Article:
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Difference between Multilevel Queue (MLQ) and Multi Level Feedback Queue (MLFQ) CPU scheduling algorithms

Last Updated : 03 Nov, 2022
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In multi programming environment, it often happens that more than one processes compete for CPU resources at the same time. If only one CPU is available choice has to be made between processes to run next. Part of the Operating System responsible for making choice of process is called Scheduler and the algorithm it used is called Scheduling Algorithm. 

The objective of multi programming is to maximize CPU utilization. Criteria like Turnaround time, Response time, Waiting time, Throughput are suggested on basis of which scheduling algorithms are judged. There are many CPU scheduling algorithms two of which are- 

  1. Multilevel Queue Scheduling 
  2. Multilevel Feedback Queue Scheduling 

Difference between Multilevel Queue (MLQ) and Multi Level Feedback Queue (MLFQ) CPU scheduling algorithms :  

Multilevel queue scheduling (MLQ) Multilevel feedback queue scheduling (MLFQ)
It is queue scheduling algorithm in which ready queue is partitioned into several smaller queues and processes are assigned permanently into these queues. The processes are divided on basis of their intrinsic characteristics such as memory size, priority etc. In this algorithm, ready queue is partitioned into smaller queues on basis of CPU burst characteristics. The processes are not permanently allocated to one queue and are allowed to move between queues.
In this algorithm queue are classified into two groups, first containing background processes and second containing foreground processes. 
80% CPU time is given to foreground queue using Round Robin Algorithm and 20% time is given to background processes using First Come First Serve Algorithm.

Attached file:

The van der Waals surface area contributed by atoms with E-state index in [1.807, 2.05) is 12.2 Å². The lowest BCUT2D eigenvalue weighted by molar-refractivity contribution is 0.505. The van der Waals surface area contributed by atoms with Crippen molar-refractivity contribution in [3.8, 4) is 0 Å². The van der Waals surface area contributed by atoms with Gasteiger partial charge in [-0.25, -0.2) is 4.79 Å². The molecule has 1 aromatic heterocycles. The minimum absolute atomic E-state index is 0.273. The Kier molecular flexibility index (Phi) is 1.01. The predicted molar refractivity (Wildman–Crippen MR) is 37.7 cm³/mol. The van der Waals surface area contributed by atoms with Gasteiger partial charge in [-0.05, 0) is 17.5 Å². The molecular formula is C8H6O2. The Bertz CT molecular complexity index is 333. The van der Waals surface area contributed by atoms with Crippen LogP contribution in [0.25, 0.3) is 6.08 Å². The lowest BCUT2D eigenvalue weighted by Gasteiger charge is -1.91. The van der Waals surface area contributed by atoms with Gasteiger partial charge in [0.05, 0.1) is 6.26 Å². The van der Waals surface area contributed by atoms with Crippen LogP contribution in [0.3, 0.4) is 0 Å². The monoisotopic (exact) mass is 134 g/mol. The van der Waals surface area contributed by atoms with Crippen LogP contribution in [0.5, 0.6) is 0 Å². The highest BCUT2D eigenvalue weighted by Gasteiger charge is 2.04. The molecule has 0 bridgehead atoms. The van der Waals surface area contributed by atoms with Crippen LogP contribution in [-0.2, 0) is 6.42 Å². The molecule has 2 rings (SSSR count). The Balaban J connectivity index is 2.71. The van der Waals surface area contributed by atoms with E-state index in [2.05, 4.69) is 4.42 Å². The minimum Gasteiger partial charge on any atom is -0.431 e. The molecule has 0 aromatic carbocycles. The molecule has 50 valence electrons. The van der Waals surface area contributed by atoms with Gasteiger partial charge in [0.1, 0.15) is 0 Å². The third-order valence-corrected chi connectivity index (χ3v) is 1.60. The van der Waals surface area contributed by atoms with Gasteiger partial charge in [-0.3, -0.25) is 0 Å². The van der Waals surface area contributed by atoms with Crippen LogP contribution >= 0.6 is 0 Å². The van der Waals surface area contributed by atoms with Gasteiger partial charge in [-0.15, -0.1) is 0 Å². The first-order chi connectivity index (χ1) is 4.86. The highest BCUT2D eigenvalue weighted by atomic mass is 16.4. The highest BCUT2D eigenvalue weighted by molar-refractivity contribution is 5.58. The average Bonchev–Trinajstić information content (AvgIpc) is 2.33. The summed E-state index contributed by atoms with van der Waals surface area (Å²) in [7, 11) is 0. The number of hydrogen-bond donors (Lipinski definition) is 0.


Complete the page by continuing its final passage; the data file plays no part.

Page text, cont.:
Here, queues are classified as higher priority queue and lower priority queues. If process takes longer time in execution it is moved to lower priority queue. 
Thus, this algorithm leaves I/O bound and interactive processes in higher priority queue. 
 
The priority is fixed in this algorithm. When all processes in one queue get executed completely then only processes in other queue are executed. 
Thus, starvation can occur. 
 
The priority for process is dynamic as process is allowed to move between queue. A process taking longer time in lower priority queue can be shifted to higher priority queue and vice versa. 
Thus, it prevents starvation. 
 
Since, processes do not move between queues, it has low scheduling overhead and is inflexible. Since, processes are allowed to move between queues, it has high scheduling overhead and is flexible.

1. Example for Multilevel Queue Scheduling (MLQ) : 
A multilevel Queue with five queue is listed below according to order of priority. 
 

  1. System Process Queue 
  2. Interactive Processes Queue 
  3. Interactive Editing Processes Queue 
  4. Batch Processes Queue 
  5. Student Processes Queue 

Here, all queues have their own scheduling algorithm, and process is chosen with highest priority. Then it is executed preemptive or non-preemptively. No process in lower priority queue can get executed until higher process queue are all empty. 

For example, if batch process queue is running and interactive process comes in ready state batch process is preempted and interactive process is allowed to execute. 

2. Example for Multilevel Feedback Queue Scheduling (MLFQ) : 
Now, let us consider multilevel feedback queue with three queues. 
 

  1. A Round Robin queue with time quantum of 8 milliseconds, say Q1. 
  2. A Round Robin queue with time quantum of 16 milliseconds, say Q2. 
  3. A First Come First Serve queue, say Q3. 

Now, when the process enters Q1 it is allowed to execute and if it does not complete in 8 milliseconds it is shifted to Q2 and receives 16 milliseconds. Again it is preempted to Q3 if it does not complete in 16 seconds. In this manner, scheduling is carried on in this scheme.
 


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